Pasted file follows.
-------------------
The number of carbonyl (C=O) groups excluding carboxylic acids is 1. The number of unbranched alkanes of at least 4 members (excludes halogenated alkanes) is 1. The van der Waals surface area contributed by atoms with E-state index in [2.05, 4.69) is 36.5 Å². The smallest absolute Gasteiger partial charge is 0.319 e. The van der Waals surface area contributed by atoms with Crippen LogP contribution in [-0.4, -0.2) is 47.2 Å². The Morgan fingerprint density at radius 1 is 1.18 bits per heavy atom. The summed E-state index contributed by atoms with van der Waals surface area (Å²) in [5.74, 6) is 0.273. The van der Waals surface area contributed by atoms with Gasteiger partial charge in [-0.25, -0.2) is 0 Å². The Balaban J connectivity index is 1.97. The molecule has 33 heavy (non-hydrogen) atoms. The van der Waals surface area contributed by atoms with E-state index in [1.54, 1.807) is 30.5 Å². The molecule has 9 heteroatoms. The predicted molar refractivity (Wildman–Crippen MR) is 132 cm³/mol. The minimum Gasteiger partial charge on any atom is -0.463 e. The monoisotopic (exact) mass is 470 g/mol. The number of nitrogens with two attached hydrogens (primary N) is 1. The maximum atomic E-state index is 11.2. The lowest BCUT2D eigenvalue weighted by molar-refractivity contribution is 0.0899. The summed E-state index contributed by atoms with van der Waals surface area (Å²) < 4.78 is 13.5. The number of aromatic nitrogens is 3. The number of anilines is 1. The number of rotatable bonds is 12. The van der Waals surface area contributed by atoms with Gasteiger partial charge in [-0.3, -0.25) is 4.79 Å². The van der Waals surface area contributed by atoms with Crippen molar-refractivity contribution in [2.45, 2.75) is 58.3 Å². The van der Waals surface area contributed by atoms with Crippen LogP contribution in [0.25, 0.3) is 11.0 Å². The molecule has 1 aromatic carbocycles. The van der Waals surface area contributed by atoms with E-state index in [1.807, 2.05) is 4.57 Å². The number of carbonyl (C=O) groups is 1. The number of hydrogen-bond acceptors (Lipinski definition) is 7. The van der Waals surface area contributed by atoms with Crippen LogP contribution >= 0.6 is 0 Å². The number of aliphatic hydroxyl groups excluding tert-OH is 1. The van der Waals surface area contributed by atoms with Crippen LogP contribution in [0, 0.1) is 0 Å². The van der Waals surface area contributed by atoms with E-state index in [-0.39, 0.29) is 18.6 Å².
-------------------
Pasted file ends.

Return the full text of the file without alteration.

The number of carbonyl (C=O) groups excluding carboxylic acids is 1. The number of unbranched alkanes of at least 4 members (excludes halogenated alkanes) is 1. The van der Waals surface area contributed by atoms with E-state index in [2.05, 4.69) is 36.5 Å². The smallest absolute Gasteiger partial charge is 0.319 e. The van der Waals surface area contributed by atoms with Crippen LogP contribution in [-0.4, -0.2) is 47.2 Å². The Morgan fingerprint density at radius 1 is 1.18 bits per heavy atom. The summed E-state index contributed by atoms with van der Waals surface area (Å²) in [5.74, 6) is 0.273. The van der Waals surface area contributed by atoms with Gasteiger partial charge in [-0.25, -0.2) is 0 Å². The Balaban J connectivity index is 1.97. The molecule has 33 heavy (non-hydrogen) atoms. The van der Waals surface area contributed by atoms with E-state index in [1.54, 1.807) is 30.5 Å². The molecule has 9 heteroatoms. The predicted molar refractivity (Wildman–Crippen MR) is 132 cm³/mol. The minimum Gasteiger partial charge on any atom is -0.463 e. The monoisotopic (exact) mass is 470 g/mol. The number of nitrogens with two attached hydrogens (primary N) is 1. The maximum atomic E-state index is 11.2. The lowest BCUT2D eigenvalue weighted by molar-refractivity contribution is 0.0899. The summed E-state index contributed by atoms with van der Waals surface area (Å²) < 4.78 is 13.5. The number of aromatic nitrogens is 3. The number of anilines is 1. The number of rotatable bonds is 12. The van der Waals surface area contributed by atoms with Gasteiger partial charge in [-0.3, -0.25) is 4.79 Å². The van der Waals surface area contributed by atoms with Crippen molar-refractivity contribution in [2.45, 2.75) is 58.3 Å². The van der Waals surface area contributed by atoms with Crippen LogP contribution in [0.25, 0.3) is 11.0 Å². The molecule has 1 aromatic carbocycles. The van der Waals surface area contributed by atoms with E-state index in [1.807, 2.05) is 4.57 Å². The number of carbonyl (C=O) groups is 1. The number of hydrogen-bond acceptors (Lipinski definition) is 7. The van der Waals surface area contributed by atoms with Crippen LogP contribution >= 0.6 is 0 Å². The number of aliphatic hydroxyl groups excluding tert-OH is 1. The van der Waals surface area contributed by atoms with Crippen LogP contribution in [0, 0.1) is 0 Å². The van der Waals surface area contributed by atoms with E-state index in [-0.39, 0.29) is 18.6 Å².